Where are the city folk buried?
A day trip to the big city of Saint John with Gram and Gramp
always got a young Ruby wondering...

s a child, a trip to Saint John was as exciting to me as a trip to Toronto would be to the kids of today.

Once a week, Gramp got up early and took the cream cans from the well-house and placed them in the trunk of his shiny 1936 Oldsmobile. The car was a real show piece with lots of nickel on the bumpers and trim. Gram usually went with him on this trip.

Since Mum said it was not polite to ask to go places with someone, I had to wait to be invited. Unknown to Mum, I would throw little hints about my desire to go with them. It worked! Quite often I was invited to go along.

Attired in my best dress with patent leather shoes on my feet and a bow in my hair, I would climb into the back of the Olds. I knew we were nearing town when I could smell the smoke from the burning of coal.

My eyes were glued to the sights of the approaching city. We passed the One Mile House, Haymarket Square and then drove along City Road to General Dairies, on what is now Station Street. While the cream cans were being removed from the trunk, I admired the big hooves of the horses that pulled the milk wagons. The shoes on their feet did not look like any horse shoes that I had ever seen. They appeared to me to be made of rubber.

Once we started up the Garden Street hill, I knew we would soon be uptown. I loved King's Square, and best of all, there were pigeons to feed.

Store-bought meals were a rarity for a country kid, so Robbins Tea Room seemed liked the fanciest restaurant in the world.

City people did things so differently from country folks. There were stores that sold only bread, rolls and pies. Did the mothers not bake this pastry in their kitchens? The boys didn't wear overalls or gum rubbers.

But what puzzled me most of all was the graveyard right across the street from King's Square. On all of my trips to town, not once did I see a newly dug grave or mounds of flowers to mark a recent burial. Where did people who lived uptown get buried?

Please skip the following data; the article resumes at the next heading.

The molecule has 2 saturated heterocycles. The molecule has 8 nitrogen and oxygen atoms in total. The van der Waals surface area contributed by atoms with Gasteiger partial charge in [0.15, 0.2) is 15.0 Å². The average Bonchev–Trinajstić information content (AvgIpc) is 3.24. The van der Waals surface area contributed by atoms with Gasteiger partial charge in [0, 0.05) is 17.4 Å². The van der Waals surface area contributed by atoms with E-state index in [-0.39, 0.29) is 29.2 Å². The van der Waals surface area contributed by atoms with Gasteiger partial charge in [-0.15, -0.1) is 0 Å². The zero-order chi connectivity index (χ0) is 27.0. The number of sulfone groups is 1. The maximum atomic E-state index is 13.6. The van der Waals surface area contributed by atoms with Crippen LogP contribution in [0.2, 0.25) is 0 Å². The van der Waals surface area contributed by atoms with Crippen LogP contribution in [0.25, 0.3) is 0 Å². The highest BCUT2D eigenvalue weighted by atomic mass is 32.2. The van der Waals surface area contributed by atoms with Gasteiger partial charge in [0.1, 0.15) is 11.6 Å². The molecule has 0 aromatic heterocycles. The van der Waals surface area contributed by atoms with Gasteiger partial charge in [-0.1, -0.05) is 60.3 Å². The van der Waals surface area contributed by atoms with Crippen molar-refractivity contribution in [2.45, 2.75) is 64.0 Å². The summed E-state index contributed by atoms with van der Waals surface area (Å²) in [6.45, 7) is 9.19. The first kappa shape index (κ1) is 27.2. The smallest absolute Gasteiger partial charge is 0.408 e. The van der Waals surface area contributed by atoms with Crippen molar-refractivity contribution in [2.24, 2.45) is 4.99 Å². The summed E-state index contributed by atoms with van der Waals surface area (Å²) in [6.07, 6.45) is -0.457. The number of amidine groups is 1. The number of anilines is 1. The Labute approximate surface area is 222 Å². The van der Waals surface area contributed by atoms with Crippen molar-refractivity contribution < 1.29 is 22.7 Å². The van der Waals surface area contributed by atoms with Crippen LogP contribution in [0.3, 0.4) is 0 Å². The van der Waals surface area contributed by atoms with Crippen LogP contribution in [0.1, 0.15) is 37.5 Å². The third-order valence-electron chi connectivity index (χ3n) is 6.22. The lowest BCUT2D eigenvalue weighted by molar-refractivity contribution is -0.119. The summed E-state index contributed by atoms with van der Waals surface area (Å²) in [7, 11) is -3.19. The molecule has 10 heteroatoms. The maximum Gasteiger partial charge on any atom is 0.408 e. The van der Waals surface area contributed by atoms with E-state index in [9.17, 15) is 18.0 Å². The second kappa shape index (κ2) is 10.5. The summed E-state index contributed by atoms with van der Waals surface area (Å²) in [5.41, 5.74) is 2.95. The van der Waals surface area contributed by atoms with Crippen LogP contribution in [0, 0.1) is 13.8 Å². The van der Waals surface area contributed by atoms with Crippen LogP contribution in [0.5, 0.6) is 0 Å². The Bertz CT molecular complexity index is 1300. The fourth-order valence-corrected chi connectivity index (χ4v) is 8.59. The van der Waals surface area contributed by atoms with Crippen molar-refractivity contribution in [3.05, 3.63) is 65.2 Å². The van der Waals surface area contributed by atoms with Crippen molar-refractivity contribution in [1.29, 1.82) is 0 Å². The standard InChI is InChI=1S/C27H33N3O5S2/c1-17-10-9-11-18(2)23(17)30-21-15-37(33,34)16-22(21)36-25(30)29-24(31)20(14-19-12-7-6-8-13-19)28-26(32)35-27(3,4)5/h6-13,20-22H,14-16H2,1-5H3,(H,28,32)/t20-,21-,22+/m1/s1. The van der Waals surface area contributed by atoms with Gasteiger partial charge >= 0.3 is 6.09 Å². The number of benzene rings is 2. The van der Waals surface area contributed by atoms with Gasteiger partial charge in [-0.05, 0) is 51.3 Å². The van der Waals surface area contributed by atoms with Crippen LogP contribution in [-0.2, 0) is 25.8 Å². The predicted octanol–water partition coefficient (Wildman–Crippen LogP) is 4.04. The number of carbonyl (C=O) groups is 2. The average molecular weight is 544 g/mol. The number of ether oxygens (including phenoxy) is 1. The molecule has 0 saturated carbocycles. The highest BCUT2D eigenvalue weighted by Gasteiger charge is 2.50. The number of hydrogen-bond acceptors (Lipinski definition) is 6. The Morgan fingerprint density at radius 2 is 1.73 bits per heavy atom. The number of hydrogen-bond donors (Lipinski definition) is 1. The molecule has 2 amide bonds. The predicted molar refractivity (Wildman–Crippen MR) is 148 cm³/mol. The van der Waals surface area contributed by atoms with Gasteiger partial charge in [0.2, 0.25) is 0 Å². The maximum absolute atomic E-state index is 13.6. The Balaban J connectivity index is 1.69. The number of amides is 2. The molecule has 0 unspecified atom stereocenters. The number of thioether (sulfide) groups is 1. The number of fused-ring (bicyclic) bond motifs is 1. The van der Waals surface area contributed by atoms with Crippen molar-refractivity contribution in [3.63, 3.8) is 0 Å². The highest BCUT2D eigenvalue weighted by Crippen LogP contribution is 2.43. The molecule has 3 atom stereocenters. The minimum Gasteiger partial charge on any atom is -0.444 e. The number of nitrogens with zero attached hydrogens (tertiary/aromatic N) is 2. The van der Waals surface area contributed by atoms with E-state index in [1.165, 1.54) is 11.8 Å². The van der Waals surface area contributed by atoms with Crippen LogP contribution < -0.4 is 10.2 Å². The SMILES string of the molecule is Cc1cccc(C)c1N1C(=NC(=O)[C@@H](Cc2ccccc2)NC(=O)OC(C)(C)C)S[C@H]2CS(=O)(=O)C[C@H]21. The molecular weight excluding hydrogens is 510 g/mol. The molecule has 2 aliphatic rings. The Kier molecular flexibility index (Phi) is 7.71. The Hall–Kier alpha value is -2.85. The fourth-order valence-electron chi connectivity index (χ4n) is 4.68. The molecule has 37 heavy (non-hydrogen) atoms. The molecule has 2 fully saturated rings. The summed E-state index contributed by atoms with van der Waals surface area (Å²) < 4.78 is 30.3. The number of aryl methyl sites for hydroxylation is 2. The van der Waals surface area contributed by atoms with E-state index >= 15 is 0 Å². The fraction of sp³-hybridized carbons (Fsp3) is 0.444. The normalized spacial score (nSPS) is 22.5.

Many years later I found out that the Loyalist Burial Ground had been closed to burials in 1848. It had been in use from shortly after the arrival of the Loyalists in 1783.

An undated newspaper article entitled "Record Made of Graves in Old Burial Ground" is in scrapbook number 89 at the Saint John Free Public Libray. W. L. Allan of the Fire Department had compiled this list for Commissioner Harding. There were 401 monuments in the Burial Ground at that time.

The 1961 collections of the New Brunswick Historical Society book number 16 has a very informative article on "The Old Burying Ground" by C. McN. Steeves.

Graeme Sommerville compiled an alphabetized list of 2,696 names from a hand-written record of 97 pages entitled "Return of Burials in the City Burying Ground from 2nd July 1839 to Nov. 1847." His second alphabetized list of 658 names is from the "Monumental Inscriptions" in J.W. Lawrence's 1883 book "Loyalist Souvenir."  Mr. Sommerville estimates that 12,000 burials could have taken place in the Loyalist Burial Ground. Mr. Sommerville's book, "Some Burial Records of the Loyalist Burial Ground, Saint John, N.B.," is in the reference department at the Saint John   Free Public Library.

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Queries have been grouped together to cover the year 1998 and can be viewed at Queries-1998

Ruby Cusack is a genealogy buff living in Saint John, New Brunswick, Canada. Readers are invited to send their New Brunswick genealogical queries to Ruby at rmcusack@nbnet.nb.ca. When E-Mailing please put Yesteryear Families in the Subject line. Please include in the query, your name and postal address as someone reading the newspaper, may have information to share with you but not have access to E-mail. Queries should be no more than 45 words in length.

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